Matthew Messer

Matthew Messer


Vitamin K is not only necessary for healthy bones and the vascular system, but it can keep them flexible, subsequently improving mobility. A new study examined the link between the vitamin K provision of the elderly and their mobility.  

To determine the level of vitamin K in the participants, the researchers measured vitamin K1 and a protein linked to vitamin K1 in their blood, then sorted them into 4 categories. To measure their mobility, two tests followed each other twice a year: participants had to walk 400 meters, then go up 10 stairs without stopping to rest. 

Mobility was determined based on whether the two tasks caused any difficulty; participants who were unable to complete them were sorted into a distinct category. From people with the lowest vitamin K levels, one and a half more had difficulty completing the exercises and nearly twice as many of them couldn’t complete the exercises at all.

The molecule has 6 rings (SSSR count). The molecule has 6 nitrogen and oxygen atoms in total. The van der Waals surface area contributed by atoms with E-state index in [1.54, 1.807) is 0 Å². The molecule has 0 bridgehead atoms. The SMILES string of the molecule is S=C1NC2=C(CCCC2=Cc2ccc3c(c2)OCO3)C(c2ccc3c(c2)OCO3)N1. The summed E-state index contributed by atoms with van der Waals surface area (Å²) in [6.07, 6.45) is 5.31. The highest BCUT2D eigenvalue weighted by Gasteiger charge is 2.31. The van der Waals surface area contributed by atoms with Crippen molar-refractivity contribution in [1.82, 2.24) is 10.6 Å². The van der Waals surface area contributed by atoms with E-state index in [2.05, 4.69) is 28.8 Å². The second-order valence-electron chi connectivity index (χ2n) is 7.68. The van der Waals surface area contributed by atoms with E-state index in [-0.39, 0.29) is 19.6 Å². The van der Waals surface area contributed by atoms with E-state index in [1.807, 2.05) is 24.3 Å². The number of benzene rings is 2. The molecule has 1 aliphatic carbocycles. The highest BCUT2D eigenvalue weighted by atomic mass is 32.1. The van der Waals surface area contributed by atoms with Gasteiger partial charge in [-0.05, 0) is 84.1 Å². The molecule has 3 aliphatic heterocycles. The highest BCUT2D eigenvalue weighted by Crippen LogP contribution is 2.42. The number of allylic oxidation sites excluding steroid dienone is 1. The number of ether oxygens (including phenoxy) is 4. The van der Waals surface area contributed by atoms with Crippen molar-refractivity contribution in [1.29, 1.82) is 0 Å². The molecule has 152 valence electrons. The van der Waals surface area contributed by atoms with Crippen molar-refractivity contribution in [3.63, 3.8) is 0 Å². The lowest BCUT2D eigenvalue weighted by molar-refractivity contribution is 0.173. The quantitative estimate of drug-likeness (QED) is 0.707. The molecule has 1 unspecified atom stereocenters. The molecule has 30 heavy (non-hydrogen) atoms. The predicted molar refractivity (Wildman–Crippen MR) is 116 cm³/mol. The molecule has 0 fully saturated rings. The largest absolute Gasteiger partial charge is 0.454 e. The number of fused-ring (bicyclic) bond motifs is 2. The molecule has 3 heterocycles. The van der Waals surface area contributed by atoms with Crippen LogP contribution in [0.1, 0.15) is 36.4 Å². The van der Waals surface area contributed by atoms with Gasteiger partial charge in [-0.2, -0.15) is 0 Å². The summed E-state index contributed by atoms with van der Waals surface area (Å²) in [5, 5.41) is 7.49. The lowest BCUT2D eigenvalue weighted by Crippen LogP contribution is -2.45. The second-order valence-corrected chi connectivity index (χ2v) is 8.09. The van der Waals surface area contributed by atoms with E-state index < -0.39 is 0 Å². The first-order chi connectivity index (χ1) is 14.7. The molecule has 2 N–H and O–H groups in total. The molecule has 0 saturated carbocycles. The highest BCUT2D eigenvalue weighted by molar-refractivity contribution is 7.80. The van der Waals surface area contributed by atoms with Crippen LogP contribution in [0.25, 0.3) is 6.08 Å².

The study was inspired by earlier observational studies which noted that the risk of chronic illness which limits mobility was higher in people with a low vitamin K level. This study further proves that vitamin K intake is extremely important and can help us stay agile as we age.  

Shea MK, Kritchevsky SB, Loeser RF, Booth SL. Vitamin K Status and Mobility Limitation and Disability in Older Adults: The Health, Aging, and Body Composition Study. J Gerontol A Biol Sci Med Sci. 2020 Mar 9;75(4):792-797. doi: 10.1093/gerona/glz108. PMID: 31056634; PMCID: PMC7328196. 

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